Consortium for the Study of Pregnancy Treatments (Co-OPT): An international birth cohort to study the effects of antenatal corticosteroids

Emily M. Frier*, Chun Lin, Rebecca M. Reynolds, Karel Allegaert, Jasper V. Been, Abigail Fraser, Mika Gissler, Kristjana Einarsdóttir, Lani Florian, Bo Jacobsson, Joshua P. Vogel, Helga Zoega, Sohinee Bhattacharya, Eyal Krispin, Lars Henning Pedersen, Devender Roberts, Stefan Kuhle, John Fahey, Ben W. Mol, David BurgnerEwoud Schuit, Aziz Sheikh, Rachael Wood, Cynthia Gyamfi-Bannerman, Jessica E. Miller, Kate Duhig, Marius Lahti-Pulkkinen, Eran Hadar, John Wright, Sarah R. Murray, Sarah J. Stock

*Corresponding author for this work

Research output: Contribution to journalArticlepeer-review

2 Citations (Scopus)
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Background Antenatal corticosteroids (ACS) are widely prescribed to improve outcomes following preterm birth. Significant knowledge gaps surround their safety, long-term effects, optimal timing and dosage. Almost half of women given ACS give birth outside the “therapeutic window” and have not delivered over 7 days later. Overtreatment with ACS is a concern, as evidence accumulates of risks of unnecessary ACS exposure. Methods The Consortium for the Study of Pregnancy Treatments (Co-OPT) was established to address research questions surrounding safety of medications in pregnancy. We created an international birth cohort containing information on ACS exposure and pregnancy and neonatal outcomes by combining data from four national/provincial birth registers and one hospital database, and follow-up through linked population-level data from death registers and electronic health records. Results and discussion The Co-OPT ACS cohort contains 2.28 million pregnancies and babies, born in Finland, Iceland, Israel, Canada and Scotland, between 1990 and 2019. Births from 22 to 45 weeks’ gestation were included; 92.9% were at term (≥ 37 completed weeks). 3.6% of babies were exposed to ACS (67.0% and 77.9% of singleton and multiple births before 34 weeks, respectively). Rates of ACS exposure increased across the study period. Of all ACS-exposed babies, 26.8% were born at term. Longitudinal childhood data were available for 1.64 million live births. Follow-up includes diagnoses of a range of physical and mental disorders from the Finnish Hospital Register, diagnoses of mental, behavioural, and neurodevelopmental disorders from the Icelandic Patient Registers, and preschool reviews from the Scottish Child Health Surveillance Programme. The Co-OPT ACS cohort is the largest international birth cohort to date with data on ACS exposure and maternal, perinatal and childhood outcomes. Its large scale will enable assessment of important rare outcomes such as perinatal mortality, and comprehensive evaluation of the short- and long-term safety and efficacy of ACS.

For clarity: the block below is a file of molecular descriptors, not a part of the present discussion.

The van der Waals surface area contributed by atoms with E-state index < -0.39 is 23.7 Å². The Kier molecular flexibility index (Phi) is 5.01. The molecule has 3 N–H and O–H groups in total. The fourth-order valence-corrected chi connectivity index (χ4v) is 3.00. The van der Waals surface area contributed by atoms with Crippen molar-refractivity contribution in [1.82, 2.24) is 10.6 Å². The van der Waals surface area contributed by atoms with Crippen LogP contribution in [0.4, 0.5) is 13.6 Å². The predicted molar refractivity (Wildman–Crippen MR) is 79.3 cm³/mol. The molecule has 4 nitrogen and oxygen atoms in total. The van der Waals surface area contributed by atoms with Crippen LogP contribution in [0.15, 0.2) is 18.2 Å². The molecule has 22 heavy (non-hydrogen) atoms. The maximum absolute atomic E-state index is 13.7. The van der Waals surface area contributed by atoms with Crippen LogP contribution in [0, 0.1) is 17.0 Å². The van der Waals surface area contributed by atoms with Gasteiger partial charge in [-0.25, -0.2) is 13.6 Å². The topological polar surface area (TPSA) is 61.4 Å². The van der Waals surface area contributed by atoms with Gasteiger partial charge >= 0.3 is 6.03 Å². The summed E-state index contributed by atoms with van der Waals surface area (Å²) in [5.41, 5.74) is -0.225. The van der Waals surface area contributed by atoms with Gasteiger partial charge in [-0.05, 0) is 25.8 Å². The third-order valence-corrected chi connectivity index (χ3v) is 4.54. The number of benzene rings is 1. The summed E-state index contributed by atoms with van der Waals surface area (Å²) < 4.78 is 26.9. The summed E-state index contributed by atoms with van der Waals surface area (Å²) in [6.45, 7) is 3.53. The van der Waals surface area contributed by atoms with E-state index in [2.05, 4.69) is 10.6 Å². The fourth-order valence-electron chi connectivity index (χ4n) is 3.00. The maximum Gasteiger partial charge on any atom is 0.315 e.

Original languageEnglish
Article numbere0282477
Number of pages27
JournalPloS ONE
Issue number3
Early online date2 Mar 2023
Publication statusPublished - 2 Mar 2023

Bibliographical note

We are grateful to the Co-OPT collaborators from Finland, Iceland, Israel, Nova Scotia, and Scotland, who have provided high-quality patient data, without which the Co-OPT ACS cohort would not have been possible.

We acknowledge Public Health Scotland for providing us with a secure data analytical platform in which to undertake this research and are particularly grateful to Anna Schneider who has been the data controller for this project.

Co-OPT collaborators: Karel Allegaert (Belgium), Jasper Been (Netherlands), David Burgner (Australia), Sohinee Bhattacharya (UK), Kate Duhig (UK), Kristjana Einarsdóttir (Iceland), John Fahey (Canada), Lani Florian (UK), Abigail Fraser (UK), Mika Gissler (Finland), Cynthia Gyamfi-Bannerman (USA), Bo Jacobsson (Sweden), Eyal Krispin (Israel), Stefan Kuhle (Canada), Marius Lahti-Pulkkinen (Finland), Jessica Miller (Australia), Ben Mol (Australia), Sarah Murray (UK), Jane Norman (UK), Lars Henning Pedersen (Denmark), Richard Riley (UK), Devender Roberts (UK), Ewoud Schuit (Netherlands), Aziz Sheikh (UK), Ting Shi (UK), Joshua Vogel (Australia), Rachael Wood (UK), John Wright (UK), Helga Zoega (Australia).

Funding Information:
The Co-OPT ACS study is funded through a Wellcome Trust Clinical Career Development Fellowship grant (Funding Reference number 209560/Z/17) awarded to Sarah J Stock. The funders had no role in study design, data collection, data analysis, decision to publish, or preparation of the manuscript. The Sponsor of the study is the University of Edinburgh ( uk), Sponsor reference AC19119. For the purpose of open access, the author has applied a CC BY public copyright licence to any Author Accepted Manuscript version arising from this submission.


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